The secrets to producing fine coffee

Good coffee is harvested one berry at a time, and only ripe berries that have turned red can be harvested. It is these berries that our factory chooses for coffee production.

We at Nakhly take control of our coffee beans at stages as early as harvesting. Some countries, like Brazil, harvest the stems at a certain stage of ripeness, leading to a mix of coffee berries that includes both ripe and unripe fruit. This makes the coffee taste quite poor. After gathering the coffee berries, the baskets of coffee are taken to a factory, where they are rinsed thoroughly. Then, they pass through a machine that removes the red husks from the cherry seeds, resulting in two seeds harvested for each berry. The berries are then processed through channels, which separate the seeds from the husks, and the seeds are then poured into large pools of water, to rinse them and soak them for some time. This has an affect on the taste of the coffee, and seeds that are soaked to early or too late can have an inferior taste. Afterwards, the seeds are rinsed one more time, and dried, either in the sun or in special drying machines. The process leaves a thick white film on the seeds, which has to be removed by placing the seeds in a de-husking machine. After this process, a golden coating remains on the beans. Some countries remove this film, while others let it remain, until the roasting process eventually removes it.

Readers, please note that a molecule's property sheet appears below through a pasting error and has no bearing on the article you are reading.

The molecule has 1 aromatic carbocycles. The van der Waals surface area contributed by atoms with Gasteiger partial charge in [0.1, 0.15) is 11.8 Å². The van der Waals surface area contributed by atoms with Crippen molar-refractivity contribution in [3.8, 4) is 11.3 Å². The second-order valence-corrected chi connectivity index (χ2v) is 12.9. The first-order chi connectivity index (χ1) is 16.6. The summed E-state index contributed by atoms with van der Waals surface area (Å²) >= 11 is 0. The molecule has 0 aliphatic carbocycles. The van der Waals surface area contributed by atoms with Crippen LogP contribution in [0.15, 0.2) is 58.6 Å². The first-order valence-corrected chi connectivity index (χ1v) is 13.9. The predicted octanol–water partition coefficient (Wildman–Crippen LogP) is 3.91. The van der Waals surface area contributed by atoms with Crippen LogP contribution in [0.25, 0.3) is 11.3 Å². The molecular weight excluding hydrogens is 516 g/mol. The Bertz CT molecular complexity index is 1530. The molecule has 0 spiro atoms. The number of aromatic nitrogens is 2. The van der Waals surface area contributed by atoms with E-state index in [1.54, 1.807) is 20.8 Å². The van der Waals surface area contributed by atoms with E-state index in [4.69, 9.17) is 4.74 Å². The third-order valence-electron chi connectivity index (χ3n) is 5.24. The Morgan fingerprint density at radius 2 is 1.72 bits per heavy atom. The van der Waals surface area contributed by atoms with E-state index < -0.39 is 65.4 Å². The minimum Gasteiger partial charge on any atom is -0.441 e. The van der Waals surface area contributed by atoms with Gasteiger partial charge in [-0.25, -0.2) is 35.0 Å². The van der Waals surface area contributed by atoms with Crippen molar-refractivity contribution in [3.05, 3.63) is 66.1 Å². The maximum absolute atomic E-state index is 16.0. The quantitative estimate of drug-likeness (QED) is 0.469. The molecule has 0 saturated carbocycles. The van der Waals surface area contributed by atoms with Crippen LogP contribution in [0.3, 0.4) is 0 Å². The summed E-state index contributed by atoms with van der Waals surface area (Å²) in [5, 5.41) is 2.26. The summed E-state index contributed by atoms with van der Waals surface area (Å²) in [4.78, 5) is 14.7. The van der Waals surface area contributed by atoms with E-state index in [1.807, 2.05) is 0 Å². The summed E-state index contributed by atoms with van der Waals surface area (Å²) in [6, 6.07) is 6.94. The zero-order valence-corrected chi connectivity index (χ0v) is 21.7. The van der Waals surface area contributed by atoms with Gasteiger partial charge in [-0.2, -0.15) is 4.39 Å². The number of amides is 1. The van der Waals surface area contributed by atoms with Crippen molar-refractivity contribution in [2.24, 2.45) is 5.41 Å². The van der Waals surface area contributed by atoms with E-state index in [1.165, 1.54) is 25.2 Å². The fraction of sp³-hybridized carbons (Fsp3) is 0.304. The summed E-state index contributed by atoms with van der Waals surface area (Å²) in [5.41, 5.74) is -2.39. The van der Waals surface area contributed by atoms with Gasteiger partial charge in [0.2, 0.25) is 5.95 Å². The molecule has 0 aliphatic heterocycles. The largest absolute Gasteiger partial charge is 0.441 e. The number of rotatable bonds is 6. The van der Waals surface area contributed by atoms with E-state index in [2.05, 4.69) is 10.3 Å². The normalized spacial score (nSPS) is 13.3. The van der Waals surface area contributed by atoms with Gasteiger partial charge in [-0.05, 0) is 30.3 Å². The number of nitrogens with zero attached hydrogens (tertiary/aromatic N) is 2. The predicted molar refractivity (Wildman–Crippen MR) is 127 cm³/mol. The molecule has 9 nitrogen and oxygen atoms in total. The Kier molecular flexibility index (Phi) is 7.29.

The wet method

The most important principle in this method is to keep the time from harvesting to processing to an absolute minimum. Processing begins when the coffee cherries, fresh from the fields, are rinsed thoroughly. The leaves and impurities are flushed out, the red husks are removed, and the seeds are soaked in special pools for a period of 18-36 hours (the soaking time depends on the temperature in that region). Afterwards, the seeds are dried, either in the sun or in enormous tanks, until the moisture content of the seeds reaches the desired level. The seeds are stored in large storage tanks, and finally, the white film that forms on the seeds is removed right before the seeds are sold, since this film preserves the color and quality of the seeds.

The dry method

The difference between this method and the wet method lies in the harvesting. In dry processing, the berries are harvested when 70-80% of them have ripened, resulting in a mixture that contains green, unripe berries as well. The berries are then transferred for processing, where they are rinsed to remove leaves, sticks, dried berries and soil. The berries are then dried and de-husked, and they are now ready to be sold.